Koreans in Japan also confronted demographic problems of slight decline in caloric intake and poor health conditions as compared to the Japanese population (Minorities at Risk 2003). The Japanese government refused them citizenship. They could not vote in local elections. They were also deprived of positions in the government, in civil service, police force and the military. The Koreans in Japan have remained an economically neglected group. They have been historically and traditionally confined to the lowest paying jobs where they were also discriminated against. They have become a marginalized minority. They have also been subjected to cultural restrictions. The Korean language is not recognized as an official language and, therefore, cannot be used to publish official information. Korean weddings and some cultural events are not acknowledged. Furthermore, there have been reports of ethnically motivated aggression against them, particularly Korean schoolgirls who wear traditional clothing. Fatalities have been reported from the aggressive attacks (Minorities at Risk).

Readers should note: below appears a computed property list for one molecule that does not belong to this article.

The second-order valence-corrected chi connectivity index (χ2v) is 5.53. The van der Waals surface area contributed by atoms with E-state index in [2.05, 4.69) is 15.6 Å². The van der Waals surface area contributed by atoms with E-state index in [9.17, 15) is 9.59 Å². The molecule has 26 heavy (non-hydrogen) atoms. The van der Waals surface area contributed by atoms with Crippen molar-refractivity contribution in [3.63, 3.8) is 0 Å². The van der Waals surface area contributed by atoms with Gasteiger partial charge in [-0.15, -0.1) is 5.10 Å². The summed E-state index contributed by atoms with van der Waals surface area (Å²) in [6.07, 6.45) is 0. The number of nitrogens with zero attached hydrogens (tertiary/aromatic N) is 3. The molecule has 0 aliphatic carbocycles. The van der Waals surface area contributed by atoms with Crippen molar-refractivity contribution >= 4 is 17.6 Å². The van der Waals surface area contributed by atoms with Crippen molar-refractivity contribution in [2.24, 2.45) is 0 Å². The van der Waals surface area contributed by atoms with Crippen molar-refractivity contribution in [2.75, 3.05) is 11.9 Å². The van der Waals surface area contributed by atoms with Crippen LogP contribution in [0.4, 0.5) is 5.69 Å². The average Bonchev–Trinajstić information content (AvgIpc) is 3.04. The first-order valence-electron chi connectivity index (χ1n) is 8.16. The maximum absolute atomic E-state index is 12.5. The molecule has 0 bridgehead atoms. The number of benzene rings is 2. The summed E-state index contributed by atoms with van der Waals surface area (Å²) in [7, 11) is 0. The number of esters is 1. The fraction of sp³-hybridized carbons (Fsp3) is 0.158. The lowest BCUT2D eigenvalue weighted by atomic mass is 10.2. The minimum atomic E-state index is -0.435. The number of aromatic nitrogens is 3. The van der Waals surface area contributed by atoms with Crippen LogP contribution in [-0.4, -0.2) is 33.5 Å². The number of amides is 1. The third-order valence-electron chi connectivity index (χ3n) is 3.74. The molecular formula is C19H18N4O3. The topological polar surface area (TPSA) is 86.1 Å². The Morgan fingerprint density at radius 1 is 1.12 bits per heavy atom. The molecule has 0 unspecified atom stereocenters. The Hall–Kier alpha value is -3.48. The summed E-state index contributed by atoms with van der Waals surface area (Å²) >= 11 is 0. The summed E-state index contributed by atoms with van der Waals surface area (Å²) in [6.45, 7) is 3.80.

Many of the first-generation Koreans entered Japan on their own to take advantage of economic opportunities during the first part of Japan's… [END OF PREVIEW]